Friday, January 21, 2011

I fell down the stairs and my shoes fell off

That's right. Somehow I tripped when getting up from the couch last week and immediately fell over into the ground. I found the ground after narrowly missing the wood and glass end table and the ottoman. When I hit the ground my shoes fell off. I was okay but caught off guard.

This prompted me to do something. What to do? How about shoveling some more snow? Yup, it seems like every other day I am shoveling the snow off my driveway and sidewalk. Today was the third or fourth time in a little over a week (okay, so I guess it isn't every other day).

It all started with this.

Wednesday January 12th.

Note how this small region of Massachusetts did not get any snow? Yeah, that region where the red pin is casting a shadow. Steve Jobs told me that whatever the iPhone shows on its screen is exactly what is happening in reality. For some reason I do not believe him.

I went to bed around 1am the night before and the snow was just starting. For some reason I was up just before 6am. That was driven by the dog getting me up so he can go play in the snow. Less than an hour later I was out shoveling. After shoveling a walkway from the backdoor around the house to the driveway I broke out the tape measure and recorded 16inches deep and the snow was still falling from the heavens. Damn!

The driveway wasn't terribly fun for I couldn't do what I normally do by just 'plowing' the snow to the sides and then lift the shovel and throw it off to the yard. The end of my driveway is my arch nemesis. Two lanes of road plowed into my driveway. Yes! Just what I want.

making some progress at the street.

Once that was done I still had to do the driveway.

A few hours later we were done and the snow stopped falling. I estimate another 5 to 6 inches fell from the time I started shoveling until the snow stopped. Crap, so much for riding mountain bikes on three week old ice crusted snow.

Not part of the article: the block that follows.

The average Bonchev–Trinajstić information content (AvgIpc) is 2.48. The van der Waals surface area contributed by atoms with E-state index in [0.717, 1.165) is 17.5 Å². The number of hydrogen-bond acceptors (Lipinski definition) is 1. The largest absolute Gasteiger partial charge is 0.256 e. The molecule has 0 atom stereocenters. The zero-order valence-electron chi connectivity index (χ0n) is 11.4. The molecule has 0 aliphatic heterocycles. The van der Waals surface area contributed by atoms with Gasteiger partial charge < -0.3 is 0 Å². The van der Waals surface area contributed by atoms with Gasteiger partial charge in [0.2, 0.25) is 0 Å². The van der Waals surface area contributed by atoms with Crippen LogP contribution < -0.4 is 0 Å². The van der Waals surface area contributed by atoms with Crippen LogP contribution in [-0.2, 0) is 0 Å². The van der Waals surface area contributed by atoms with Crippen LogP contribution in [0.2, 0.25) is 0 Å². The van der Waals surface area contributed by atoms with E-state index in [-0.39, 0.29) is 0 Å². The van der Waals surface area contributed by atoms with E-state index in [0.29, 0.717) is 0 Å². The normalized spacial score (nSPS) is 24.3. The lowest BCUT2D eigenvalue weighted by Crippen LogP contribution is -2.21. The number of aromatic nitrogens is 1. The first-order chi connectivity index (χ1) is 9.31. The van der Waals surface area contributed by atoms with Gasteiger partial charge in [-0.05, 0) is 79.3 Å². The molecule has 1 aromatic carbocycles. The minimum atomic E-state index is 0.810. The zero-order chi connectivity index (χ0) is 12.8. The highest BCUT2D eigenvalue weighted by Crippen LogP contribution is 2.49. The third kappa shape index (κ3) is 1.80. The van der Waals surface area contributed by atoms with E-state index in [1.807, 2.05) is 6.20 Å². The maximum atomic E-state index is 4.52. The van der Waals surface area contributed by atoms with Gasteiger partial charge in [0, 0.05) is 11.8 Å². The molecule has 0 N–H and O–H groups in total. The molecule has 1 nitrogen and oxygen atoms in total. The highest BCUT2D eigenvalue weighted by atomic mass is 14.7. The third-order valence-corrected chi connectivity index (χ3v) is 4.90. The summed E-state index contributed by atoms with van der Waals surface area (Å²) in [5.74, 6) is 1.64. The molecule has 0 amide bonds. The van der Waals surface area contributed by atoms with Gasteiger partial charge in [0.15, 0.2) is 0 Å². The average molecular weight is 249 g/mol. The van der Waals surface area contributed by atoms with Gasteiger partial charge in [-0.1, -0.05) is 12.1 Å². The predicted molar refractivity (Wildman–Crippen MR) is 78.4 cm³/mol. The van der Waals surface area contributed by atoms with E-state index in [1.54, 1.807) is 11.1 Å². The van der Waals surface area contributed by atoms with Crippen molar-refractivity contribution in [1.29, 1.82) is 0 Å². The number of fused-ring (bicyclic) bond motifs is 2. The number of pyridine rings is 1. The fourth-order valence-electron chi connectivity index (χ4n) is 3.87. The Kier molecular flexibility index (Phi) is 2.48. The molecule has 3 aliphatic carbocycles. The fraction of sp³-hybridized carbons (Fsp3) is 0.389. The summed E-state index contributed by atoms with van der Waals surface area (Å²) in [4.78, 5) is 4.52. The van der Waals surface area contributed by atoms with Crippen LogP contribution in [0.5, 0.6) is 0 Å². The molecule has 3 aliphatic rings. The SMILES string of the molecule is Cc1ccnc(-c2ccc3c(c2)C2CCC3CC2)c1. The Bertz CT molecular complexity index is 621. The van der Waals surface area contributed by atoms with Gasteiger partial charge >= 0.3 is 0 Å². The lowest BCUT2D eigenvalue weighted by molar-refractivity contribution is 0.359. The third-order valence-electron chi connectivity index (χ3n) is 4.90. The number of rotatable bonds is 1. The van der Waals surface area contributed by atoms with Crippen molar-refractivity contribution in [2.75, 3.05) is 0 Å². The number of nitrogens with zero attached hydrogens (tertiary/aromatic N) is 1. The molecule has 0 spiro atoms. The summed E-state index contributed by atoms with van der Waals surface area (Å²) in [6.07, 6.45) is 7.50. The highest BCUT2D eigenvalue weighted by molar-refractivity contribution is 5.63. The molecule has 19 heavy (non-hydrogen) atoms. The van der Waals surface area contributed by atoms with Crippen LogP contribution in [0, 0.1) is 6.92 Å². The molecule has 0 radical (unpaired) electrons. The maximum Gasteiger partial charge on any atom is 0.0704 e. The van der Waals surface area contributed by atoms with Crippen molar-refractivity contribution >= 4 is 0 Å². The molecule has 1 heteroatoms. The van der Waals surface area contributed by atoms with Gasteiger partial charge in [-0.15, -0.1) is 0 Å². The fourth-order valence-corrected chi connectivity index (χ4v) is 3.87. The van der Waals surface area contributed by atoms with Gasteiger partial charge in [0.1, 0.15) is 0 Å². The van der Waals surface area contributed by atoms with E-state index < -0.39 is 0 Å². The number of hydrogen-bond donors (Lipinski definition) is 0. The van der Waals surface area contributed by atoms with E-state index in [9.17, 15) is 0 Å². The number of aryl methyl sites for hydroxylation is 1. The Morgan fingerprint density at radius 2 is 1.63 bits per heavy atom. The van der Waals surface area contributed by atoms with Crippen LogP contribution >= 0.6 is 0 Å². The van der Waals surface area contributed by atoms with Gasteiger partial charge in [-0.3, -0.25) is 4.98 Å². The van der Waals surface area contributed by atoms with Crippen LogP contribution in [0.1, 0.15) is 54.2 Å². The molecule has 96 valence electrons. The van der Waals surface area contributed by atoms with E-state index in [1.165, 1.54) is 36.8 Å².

Well, I guess this is my 'training' since I seem to have failed quite quickly at my resolution as I haven't ridden in almost two weeks. Since that storm we've had a storm of 3-4inches of snow plus rain and ice and just last night we got another 3-6inches of snow.

I managed to keep my shoes on whilst shoveling and also managed to decide on which mountain bike shoes I want for this season. I was thinking about some Shimano M240s or Dicky Look-Alike Mavic Razors. I settled on the M240s.

Last night I had them custom fitted as these shoes can be heated up and molded to your feet (up to 3 times I believe). Matt from Pedal Power fired up their Shimano shoe oven and went to town.

I opted to stick with my Superfeet insoles but we molded the heat moldable shimano ones for good measure. The insoles go into the oven for a few minutes to cook. Then then come out and go into the shoes. The shoes are put on and cranked down tight. I then stood there for a few minutes as a bunch of magic happened (the soles conforming to my feet).

When that was done we threw one shoe at a time into the oven.

Time is kept as it is bad to overcook them. The oven also comes with these fancy stickers that you put on the side of the shoe (that thing in yellow). The sticker has two boxes; one for 'good' and one for 'overcooked'. When the 'good' highlights the shoe is ready.

Out comes the shoe from the oven and the insole is inserted into the shoe and the shoe onto my foot. A plastic toe cover is put over the shoe to ensure the toe-box stays and does not conform to my foot. A bag is then put over both the shoe and my foot/leg. A hose is inserted and a strap is tied around my ankle (A good use for an Awesome Strap but we wound up using the Shimano provided strap). Then the pump is turned on and all the air is sucked out of the bag. This is called Vacuum Forming.

Oh, the Shimano oven also comes with these nice Shimano branded Michael Jackson gloves so Matt's fingers wouldn't burn when he touches the metal buckles on the shoes. Nifty. Note how I also wore the socks I normally ride with. This is important for proper fit.

The whole 'custom molding' that Shimano advertises is basically a vacuum forming of the shoe around your feet. Pretty novel concept once the appropriate materials for the shoe are determined.

I then stood there with the vacuum bag on my foot for a few minutes (5 maybe?). What is being molded are the heelcup and a portion of the sides of the shoes. I am not sure how much of the upper (buckle region) is molding. Probably not much.

When that shoe was done it was time to do the other.

Now my shoes won't fall off.



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